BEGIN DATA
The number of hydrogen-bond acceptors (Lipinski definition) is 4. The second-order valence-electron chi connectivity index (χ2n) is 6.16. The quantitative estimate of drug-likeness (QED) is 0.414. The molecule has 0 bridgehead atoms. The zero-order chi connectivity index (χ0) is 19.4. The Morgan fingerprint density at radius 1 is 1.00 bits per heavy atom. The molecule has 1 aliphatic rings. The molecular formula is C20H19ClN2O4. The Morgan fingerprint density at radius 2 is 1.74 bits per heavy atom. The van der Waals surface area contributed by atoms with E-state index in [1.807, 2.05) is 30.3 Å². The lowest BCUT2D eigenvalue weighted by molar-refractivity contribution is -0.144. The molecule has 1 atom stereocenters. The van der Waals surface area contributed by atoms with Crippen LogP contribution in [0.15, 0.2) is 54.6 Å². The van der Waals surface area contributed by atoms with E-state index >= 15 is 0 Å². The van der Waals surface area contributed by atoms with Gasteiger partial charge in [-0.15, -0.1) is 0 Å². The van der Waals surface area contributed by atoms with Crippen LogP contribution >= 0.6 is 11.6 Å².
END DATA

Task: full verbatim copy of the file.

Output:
The number of hydrogen-bond acceptors (Lipinski definition) is 4. The second-order valence-electron chi connectivity index (χ2n) is 6.16. The quantitative estimate of drug-likeness (QED) is 0.414. The molecule has 0 bridgehead atoms. The zero-order chi connectivity index (χ0) is 19.4. The Morgan fingerprint density at radius 1 is 1.00 bits per heavy atom. The molecule has 1 aliphatic rings. The molecular formula is C20H19ClN2O4. The Morgan fingerprint density at radius 2 is 1.74 bits per heavy atom. The van der Waals surface area contributed by atoms with E-state index in [1.807, 2.05) is 30.3 Å². The lowest BCUT2D eigenvalue weighted by molar-refractivity contribution is -0.144. The molecule has 1 atom stereocenters. The van der Waals surface area contributed by atoms with Crippen LogP contribution in [0.15, 0.2) is 54.6 Å². The van der Waals surface area contributed by atoms with E-state index >= 15 is 0 Å². The van der Waals surface area contributed by atoms with Gasteiger partial charge in [-0.15, -0.1) is 0 Å². The van der Waals surface area contributed by atoms with Crippen LogP contribution >= 0.6 is 11.6 Å².